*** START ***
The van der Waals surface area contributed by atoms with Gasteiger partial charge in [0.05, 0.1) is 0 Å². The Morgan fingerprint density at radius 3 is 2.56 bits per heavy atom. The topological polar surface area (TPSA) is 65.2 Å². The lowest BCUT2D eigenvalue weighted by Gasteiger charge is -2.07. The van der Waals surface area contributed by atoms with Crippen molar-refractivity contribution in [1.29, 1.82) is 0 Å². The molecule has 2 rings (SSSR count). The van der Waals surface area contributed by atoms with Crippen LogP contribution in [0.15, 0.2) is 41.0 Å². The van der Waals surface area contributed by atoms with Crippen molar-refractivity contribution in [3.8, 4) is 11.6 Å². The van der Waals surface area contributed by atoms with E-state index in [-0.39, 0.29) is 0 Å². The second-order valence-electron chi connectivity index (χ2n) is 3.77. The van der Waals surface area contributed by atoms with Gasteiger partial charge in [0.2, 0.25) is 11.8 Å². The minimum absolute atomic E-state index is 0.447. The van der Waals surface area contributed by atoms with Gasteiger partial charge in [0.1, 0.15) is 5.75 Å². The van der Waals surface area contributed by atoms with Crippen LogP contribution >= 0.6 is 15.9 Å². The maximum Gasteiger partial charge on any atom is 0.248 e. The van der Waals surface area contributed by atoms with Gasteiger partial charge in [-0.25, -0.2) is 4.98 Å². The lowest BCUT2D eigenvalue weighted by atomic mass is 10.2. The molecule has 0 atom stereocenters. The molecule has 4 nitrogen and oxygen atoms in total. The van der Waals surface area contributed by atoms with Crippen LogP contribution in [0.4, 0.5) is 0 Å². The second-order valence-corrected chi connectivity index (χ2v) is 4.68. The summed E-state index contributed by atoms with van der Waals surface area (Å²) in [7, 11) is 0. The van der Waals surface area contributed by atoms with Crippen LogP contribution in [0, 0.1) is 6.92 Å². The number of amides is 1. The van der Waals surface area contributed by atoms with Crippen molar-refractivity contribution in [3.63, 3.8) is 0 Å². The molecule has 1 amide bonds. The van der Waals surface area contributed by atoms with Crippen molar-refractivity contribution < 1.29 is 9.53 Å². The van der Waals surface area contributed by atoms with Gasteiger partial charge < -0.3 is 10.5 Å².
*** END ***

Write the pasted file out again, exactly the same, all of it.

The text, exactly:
The van der Waals surface area contributed by atoms with Gasteiger partial charge in [0.05, 0.1) is 0 Å². The Morgan fingerprint density at radius 3 is 2.56 bits per heavy atom. The topological polar surface area (TPSA) is 65.2 Å². The lowest BCUT2D eigenvalue weighted by Gasteiger charge is -2.07. The van der Waals surface area contributed by atoms with Crippen molar-refractivity contribution in [1.29, 1.82) is 0 Å². The molecule has 2 rings (SSSR count). The van der Waals surface area contributed by atoms with Crippen LogP contribution in [0.15, 0.2) is 41.0 Å². The van der Waals surface area contributed by atoms with Crippen molar-refractivity contribution in [3.8, 4) is 11.6 Å². The van der Waals surface area contributed by atoms with E-state index in [-0.39, 0.29) is 0 Å². The second-order valence-electron chi connectivity index (χ2n) is 3.77. The van der Waals surface area contributed by atoms with Gasteiger partial charge in [0.2, 0.25) is 11.8 Å². The minimum absolute atomic E-state index is 0.447. The van der Waals surface area contributed by atoms with Gasteiger partial charge in [0.1, 0.15) is 5.75 Å². The van der Waals surface area contributed by atoms with Crippen LogP contribution >= 0.6 is 15.9 Å². The maximum Gasteiger partial charge on any atom is 0.248 e. The van der Waals surface area contributed by atoms with Gasteiger partial charge in [-0.25, -0.2) is 4.98 Å². The lowest BCUT2D eigenvalue weighted by atomic mass is 10.2. The molecule has 0 atom stereocenters. The molecule has 4 nitrogen and oxygen atoms in total. The van der Waals surface area contributed by atoms with Crippen LogP contribution in [0.4, 0.5) is 0 Å². The second-order valence-corrected chi connectivity index (χ2v) is 4.68. The summed E-state index contributed by atoms with van der Waals surface area (Å²) in [7, 11) is 0. The van der Waals surface area contributed by atoms with Crippen LogP contribution in [0, 0.1) is 6.92 Å². The number of amides is 1. The van der Waals surface area contributed by atoms with Crippen molar-refractivity contribution in [3.63, 3.8) is 0 Å². The molecule has 1 amide bonds. The van der Waals surface area contributed by atoms with Crippen molar-refractivity contribution < 1.29 is 9.53 Å². The van der Waals surface area contributed by atoms with Gasteiger partial charge < -0.3 is 10.5 Å².